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BMC Bioinformatics. 2011 Aug 5;12:325. doi: 10.1186/1471-2105-12-325.

How the gene ontology evolves.

Author information

1
ESRC Centre for Genomics in Society, University of Exeter, EX4 4PJ Exeter, UK. s.leonelli@exeter.ac.uk

Abstract

BACKGROUND:

Maintaining a bio-ontology in the long term requires improving and updating its contents so that it adequately captures what is known about biological phenomena. This paper illustrates how these processes are carried out, by studying the ways in which curators at the Gene Ontology have hitherto incorporated new knowledge into their resource.

RESULTS:

Five types of circumstances are singled out as warranting changes in the ontology: (1) the emergence of anomalies within GO; (2) the extension of the scope of GO; (3) divergence in how terminology is used across user communities; (4) new discoveries that change the meaning of the terms used and their relations to each other; and (5) the extension of the range of relations used to link entities or processes described by GO terms.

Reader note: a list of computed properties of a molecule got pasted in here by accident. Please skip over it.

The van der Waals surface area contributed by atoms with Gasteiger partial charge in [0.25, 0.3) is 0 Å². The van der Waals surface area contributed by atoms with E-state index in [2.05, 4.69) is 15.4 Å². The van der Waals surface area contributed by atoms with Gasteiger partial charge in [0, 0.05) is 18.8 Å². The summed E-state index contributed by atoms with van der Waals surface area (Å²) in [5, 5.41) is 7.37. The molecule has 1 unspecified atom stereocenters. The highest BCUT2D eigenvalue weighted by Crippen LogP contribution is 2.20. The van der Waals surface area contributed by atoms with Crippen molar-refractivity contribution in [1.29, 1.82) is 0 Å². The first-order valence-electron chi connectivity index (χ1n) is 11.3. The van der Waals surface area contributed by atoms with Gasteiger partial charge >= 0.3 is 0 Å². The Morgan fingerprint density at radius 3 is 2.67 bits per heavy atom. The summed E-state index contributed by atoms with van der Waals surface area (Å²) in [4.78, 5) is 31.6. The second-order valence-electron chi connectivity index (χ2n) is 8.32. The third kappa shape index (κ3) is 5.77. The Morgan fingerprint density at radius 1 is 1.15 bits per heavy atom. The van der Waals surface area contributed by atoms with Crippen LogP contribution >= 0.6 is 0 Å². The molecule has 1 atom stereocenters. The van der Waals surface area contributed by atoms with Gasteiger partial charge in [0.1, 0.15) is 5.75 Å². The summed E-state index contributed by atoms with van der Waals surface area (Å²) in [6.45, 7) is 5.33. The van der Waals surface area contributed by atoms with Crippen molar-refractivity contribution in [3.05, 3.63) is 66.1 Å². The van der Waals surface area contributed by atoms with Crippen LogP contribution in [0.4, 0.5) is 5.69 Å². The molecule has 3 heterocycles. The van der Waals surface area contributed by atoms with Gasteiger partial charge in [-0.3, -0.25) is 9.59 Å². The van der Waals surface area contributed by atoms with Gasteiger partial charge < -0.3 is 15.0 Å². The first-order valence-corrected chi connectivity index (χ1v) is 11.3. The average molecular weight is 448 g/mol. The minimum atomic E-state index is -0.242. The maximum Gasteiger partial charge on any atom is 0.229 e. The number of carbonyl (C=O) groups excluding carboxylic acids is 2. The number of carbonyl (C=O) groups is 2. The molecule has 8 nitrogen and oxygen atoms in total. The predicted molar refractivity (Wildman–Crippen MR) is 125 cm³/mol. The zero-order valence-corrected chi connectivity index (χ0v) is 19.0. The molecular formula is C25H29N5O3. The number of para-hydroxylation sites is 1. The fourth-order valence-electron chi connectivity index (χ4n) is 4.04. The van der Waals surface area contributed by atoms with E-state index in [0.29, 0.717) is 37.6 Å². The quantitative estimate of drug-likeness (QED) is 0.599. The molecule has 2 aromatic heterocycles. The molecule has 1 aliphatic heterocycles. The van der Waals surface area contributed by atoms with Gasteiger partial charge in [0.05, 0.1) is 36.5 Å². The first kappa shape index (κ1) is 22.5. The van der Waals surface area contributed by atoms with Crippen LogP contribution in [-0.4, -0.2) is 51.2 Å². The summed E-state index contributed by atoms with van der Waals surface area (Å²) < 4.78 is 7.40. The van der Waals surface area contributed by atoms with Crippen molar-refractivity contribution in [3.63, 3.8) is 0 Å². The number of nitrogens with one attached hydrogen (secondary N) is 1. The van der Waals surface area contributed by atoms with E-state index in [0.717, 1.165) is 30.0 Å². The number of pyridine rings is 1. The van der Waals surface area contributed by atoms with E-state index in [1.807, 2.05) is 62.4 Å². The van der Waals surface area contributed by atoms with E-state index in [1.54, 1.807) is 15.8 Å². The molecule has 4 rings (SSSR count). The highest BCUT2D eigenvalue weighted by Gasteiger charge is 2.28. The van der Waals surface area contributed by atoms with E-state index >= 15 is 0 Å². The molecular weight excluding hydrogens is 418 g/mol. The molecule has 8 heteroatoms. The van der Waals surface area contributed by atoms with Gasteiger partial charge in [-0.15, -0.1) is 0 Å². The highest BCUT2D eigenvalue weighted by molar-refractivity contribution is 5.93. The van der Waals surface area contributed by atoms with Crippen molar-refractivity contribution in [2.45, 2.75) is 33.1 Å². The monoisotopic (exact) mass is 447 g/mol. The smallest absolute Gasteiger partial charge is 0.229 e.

CONCLUSION:

This study illustrates the difficulties involved in applying general standards to the development of a specific ontology. Ontology curation aims to produce a faithful representation of knowledge domains as they keep developing, which requires the translation of general guidelines into specific representations of reality and an understanding of how scientific knowledge is produced and constantly updated. In this context, it is important that trained curators with technical expertise in the scientific field(s) in question are involved in supervising ontology shifts and identifying inaccuracies.

PMID:
21819553
PMCID:
PMC3166943
DOI:
10.1186/1471-2105-12-325
[Indexed for MEDLINE]
Free PMC Article

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